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Spine_surgery

Spine Surgery – Laminectomy

Lumbar laminectomy is a surgical procedure most often performed to treat leg pain related to herniated discs, spinal stenosis, and other related conditions. Stenosisoccurs as people age and the ligaments of the spine thicken and harden, discs bulge, bones and joints enlarge, and bone spurs or osteophytes form. Spondylolisthesis (the slipping of one vertebra onto another) also can lead to compression.

The goal of a laminectomy is to relieve pressure on the spinal cord or spinal nerve by widening the spinal canal. This is done by removing or trimming the lamina (roof) of the vertebrae to create more space for the nerves. A surgeon may perform a laminectomy with or without fusing vertebrae or removing part of a disc. Various devices (like screws or rods) may be used to enhance the ability to obtain a solid fusion and support unstable areas of the spine.

Indications:

Laminectomy is most commonly performed to relieve the pressure spinal stenosis places on your spinal cord or nerves. This pressure can cause pain, weakness or numbness that can radiate down your arms or legs. Laminectomy is usually better at relieving these types of radiating symptoms than it is at relieving actual back pain.

Your doctor may recommend laminectomy if:

  • Conservative treatment, such as medication or physical therapy, fails to improve your symptoms
  • You have muscle weakness or numbness that makes standing or walking difficult
  • You experience loss of bowel or bladder control

In some cases, laminectomy may be necessary as part of surgery to treat a herniated spinal disk. Your surgeon may need to remove part of the lamina to gain access to the damaged disk.

How is the Procedure Done ?

The patient is usually positioned face down on an operating frame. A small incision (usually about 3-4 inches, though it may be longer depending on how many levels of the spine are affected) is made in the lower back.

The surgeon uses a retractor to spread apart the muscles and fatty tissue of the spine and exposes the lamina. A portion of the lamina is removed to uncover the ligamentum flavum – an elastic ligament that helps connect two vertebrae.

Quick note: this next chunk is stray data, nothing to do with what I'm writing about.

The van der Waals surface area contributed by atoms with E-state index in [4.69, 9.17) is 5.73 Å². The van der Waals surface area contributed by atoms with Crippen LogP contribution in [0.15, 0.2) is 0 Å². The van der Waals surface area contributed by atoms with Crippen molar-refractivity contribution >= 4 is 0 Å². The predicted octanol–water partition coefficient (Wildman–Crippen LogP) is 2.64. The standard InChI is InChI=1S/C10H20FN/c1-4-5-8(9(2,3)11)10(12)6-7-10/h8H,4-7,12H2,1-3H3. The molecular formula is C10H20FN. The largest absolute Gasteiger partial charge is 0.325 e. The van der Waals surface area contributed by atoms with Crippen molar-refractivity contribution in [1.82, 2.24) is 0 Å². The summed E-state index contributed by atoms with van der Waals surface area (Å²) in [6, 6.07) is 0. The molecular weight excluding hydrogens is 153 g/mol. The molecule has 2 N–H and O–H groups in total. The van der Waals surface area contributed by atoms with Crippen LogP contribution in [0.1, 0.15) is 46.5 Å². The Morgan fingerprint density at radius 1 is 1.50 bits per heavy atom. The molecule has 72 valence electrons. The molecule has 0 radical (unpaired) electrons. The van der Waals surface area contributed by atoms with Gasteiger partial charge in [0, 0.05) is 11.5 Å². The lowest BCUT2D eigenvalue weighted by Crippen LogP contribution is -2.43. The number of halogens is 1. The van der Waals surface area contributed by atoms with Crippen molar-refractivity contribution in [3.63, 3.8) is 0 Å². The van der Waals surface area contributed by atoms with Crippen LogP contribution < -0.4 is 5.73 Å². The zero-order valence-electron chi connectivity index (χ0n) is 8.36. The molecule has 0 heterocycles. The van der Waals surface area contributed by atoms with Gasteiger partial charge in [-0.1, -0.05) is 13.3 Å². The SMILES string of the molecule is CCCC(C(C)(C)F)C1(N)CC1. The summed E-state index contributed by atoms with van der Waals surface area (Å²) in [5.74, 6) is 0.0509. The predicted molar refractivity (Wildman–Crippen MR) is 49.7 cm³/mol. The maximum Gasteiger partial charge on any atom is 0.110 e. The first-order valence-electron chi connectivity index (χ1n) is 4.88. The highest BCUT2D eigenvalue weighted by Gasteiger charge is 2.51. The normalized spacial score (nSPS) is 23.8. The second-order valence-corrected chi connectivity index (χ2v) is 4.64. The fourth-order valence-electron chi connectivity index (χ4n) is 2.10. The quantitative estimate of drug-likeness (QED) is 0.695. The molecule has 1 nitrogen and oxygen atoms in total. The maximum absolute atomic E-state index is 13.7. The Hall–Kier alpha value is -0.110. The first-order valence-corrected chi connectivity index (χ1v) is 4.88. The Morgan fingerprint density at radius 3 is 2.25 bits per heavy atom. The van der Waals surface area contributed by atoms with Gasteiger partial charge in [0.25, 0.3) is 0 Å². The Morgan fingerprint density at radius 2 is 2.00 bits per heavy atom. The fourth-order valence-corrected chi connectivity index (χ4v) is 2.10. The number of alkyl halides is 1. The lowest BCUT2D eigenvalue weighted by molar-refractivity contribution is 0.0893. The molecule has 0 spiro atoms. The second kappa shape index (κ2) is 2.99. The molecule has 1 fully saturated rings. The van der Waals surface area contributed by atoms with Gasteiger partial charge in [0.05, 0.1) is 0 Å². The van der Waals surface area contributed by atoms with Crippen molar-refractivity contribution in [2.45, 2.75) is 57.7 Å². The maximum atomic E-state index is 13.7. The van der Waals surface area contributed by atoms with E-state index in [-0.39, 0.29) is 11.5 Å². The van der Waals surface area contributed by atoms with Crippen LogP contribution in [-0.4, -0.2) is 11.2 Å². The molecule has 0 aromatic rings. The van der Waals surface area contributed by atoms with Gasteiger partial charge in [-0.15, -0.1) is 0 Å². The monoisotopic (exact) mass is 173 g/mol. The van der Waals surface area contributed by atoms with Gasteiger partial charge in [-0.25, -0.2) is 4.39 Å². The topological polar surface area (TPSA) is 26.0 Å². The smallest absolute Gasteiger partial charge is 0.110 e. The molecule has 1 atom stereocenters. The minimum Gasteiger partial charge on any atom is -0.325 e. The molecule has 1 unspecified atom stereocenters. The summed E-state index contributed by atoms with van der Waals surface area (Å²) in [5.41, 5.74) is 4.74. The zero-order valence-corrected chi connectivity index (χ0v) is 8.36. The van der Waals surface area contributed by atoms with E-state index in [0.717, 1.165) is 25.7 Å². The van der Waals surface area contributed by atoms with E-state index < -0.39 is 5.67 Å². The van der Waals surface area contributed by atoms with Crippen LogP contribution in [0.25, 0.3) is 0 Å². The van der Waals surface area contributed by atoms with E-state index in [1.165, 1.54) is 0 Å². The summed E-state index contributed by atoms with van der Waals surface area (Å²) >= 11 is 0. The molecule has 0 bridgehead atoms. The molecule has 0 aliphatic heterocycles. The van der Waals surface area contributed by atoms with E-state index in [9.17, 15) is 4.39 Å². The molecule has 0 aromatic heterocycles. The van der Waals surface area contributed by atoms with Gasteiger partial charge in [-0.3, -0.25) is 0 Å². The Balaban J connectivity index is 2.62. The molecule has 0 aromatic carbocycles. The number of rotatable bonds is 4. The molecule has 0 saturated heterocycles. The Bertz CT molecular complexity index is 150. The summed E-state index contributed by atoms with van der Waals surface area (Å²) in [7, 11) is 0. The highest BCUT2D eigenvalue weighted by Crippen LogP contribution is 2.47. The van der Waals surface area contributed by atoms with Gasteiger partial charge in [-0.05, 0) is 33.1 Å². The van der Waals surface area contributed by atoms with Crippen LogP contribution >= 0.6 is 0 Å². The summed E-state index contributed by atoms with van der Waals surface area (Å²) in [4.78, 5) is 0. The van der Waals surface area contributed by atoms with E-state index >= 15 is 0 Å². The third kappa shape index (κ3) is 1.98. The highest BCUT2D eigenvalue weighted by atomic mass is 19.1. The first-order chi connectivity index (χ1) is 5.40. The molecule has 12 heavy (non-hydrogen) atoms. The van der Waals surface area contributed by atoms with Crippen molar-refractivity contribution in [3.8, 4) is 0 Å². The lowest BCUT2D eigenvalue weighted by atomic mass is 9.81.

Next an opening is cut in the ligamentum flavum in order to reach the spinal canal. Once the compressed nerve can be seen, the cause of compression can be identified. Most cases of spinal compression are caused by a herniated disc. However, other sources of pressure that can cause compression may include:

  • A disc fragment (this will often cause more severe symptoms)
  • An osteophyte or bone spur (a rough protrusion of bone)
  • Protruding/degenerating discs
  • Facet arthritis and/or cysts
  • Tumors

The surgeon retracts the compressed nerve and the source of the compression is removed and pressure on the spinal nerve or nerve components is relieved.If necessary, the surgeon will perform a spinal fusion with instrumentation to help stabilize the spine. This occurs when a lot of bone needs to be removed and/or when multiple levels are operated on.

A spinal fusion involves grafting a small piece of bone (usually taken from the patient’s own pelvis) onto the spine and using spinal hardware, such as screws and rods, to support the spine and provide stability.Then the procedure is finished! The surgeon will close the incision either using absorbable sutures (stitches), which absorb on their own and do not need to be removed, or skin sutures, which will have to be removed by the surgeon after the incision has healed.

Risks:

Laminectomy is generally a safe procedure. But as with any surgery, laminectomy carries a risk of complications. Potential complications include:

  • Bleeding
  • Infection
  • Blood clots
  • Nerve injury
  • Spinal fluid leak

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